Pope Alexander VII

Androcles and the Lion

Gilt Bronze, 97.8 mm Ø
Attributed Gioacchino Francesco Travani, 1659.
Obverse:  Bust of Alexander VII facing left with beard, wearing cassock, cap, and decorative stole. Around, ALEXANDER · VII · P · M · PIVS · IVST · OPT · SENEN · PATR · GENTE · CHRISIVS · MDCLIX .
Reverse:  Androcles standing left dressed in Roman armor, holding sword in his right hand and shield in his left. To the right, a lion crouches in submission. In the background, the arena filled with spectators. Above and around, MVNIFICO · PRINCIPI · DOMINICVS · IACOBATIVS , below, on scroll, ET · FERA · MEMOR · BENEFICII .

After the cessation of a plague in Rome in 1657, Domenico Jacobacci, a Roman nobleman and papal agent, commissioned a medal to be cast in appreciation of Alexander VII's role in bringing an early end to the plague. The reverse portrays the story of Androcles, a condemned slave spared from death by a lion who remembers Androcles as the person who had once pulled a thorn from his paw. This scene represents the thankful remembrance of Jacobacci and the whole Roman populace.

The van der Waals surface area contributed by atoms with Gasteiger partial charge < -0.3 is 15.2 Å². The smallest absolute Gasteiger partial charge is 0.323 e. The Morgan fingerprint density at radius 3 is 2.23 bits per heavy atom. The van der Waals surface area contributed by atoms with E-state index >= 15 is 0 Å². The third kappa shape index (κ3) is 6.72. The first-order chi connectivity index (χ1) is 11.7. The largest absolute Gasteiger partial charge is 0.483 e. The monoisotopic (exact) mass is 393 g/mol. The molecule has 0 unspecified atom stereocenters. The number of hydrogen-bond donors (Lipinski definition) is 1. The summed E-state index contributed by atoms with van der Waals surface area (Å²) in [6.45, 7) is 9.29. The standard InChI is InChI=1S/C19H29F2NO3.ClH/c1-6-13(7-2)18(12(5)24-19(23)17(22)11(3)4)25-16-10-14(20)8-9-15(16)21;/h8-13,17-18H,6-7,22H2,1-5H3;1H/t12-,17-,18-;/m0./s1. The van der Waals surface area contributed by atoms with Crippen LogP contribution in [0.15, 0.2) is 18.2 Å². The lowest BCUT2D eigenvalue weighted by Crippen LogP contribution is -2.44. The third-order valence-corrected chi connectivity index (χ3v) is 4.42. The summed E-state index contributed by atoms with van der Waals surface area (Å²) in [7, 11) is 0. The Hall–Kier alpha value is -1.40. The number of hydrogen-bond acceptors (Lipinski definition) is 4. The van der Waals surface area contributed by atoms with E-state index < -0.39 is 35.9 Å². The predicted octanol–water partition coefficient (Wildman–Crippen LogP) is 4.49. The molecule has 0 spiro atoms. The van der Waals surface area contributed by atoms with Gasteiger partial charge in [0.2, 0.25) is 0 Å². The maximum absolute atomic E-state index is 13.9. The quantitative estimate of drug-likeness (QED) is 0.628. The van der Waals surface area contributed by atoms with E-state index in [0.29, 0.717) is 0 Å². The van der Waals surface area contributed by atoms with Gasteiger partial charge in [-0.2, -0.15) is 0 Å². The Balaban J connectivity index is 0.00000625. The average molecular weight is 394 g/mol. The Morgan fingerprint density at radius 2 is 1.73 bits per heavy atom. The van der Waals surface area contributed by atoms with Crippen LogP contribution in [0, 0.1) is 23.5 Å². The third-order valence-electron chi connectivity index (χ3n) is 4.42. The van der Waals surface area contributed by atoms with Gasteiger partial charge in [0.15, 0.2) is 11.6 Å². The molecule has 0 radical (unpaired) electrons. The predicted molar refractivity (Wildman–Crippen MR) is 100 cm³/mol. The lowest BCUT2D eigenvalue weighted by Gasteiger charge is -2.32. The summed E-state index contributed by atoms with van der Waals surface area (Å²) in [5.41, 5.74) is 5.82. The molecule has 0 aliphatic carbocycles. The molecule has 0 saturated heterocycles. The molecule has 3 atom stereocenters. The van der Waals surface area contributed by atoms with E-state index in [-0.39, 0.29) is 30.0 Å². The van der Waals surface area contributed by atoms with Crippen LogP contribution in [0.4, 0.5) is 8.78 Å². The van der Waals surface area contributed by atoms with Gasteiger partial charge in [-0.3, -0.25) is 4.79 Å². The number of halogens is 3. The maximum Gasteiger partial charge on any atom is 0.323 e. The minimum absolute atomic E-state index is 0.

Though unsigned, the medal is attributed to Travani on the basis of style, relating to several similar large cast medals of Alexander VII. The medal's design has been attributed to Gian Lorenzo Bernini.


Fritz Rudolf Künker 282, 28 September 2016, lot 4424 (Luc Smolderen collection).


Whitman and Varriano 1983, no. 79

Miselli 2003, no. 567

Vannel and Toderi 2005, nos. 504-505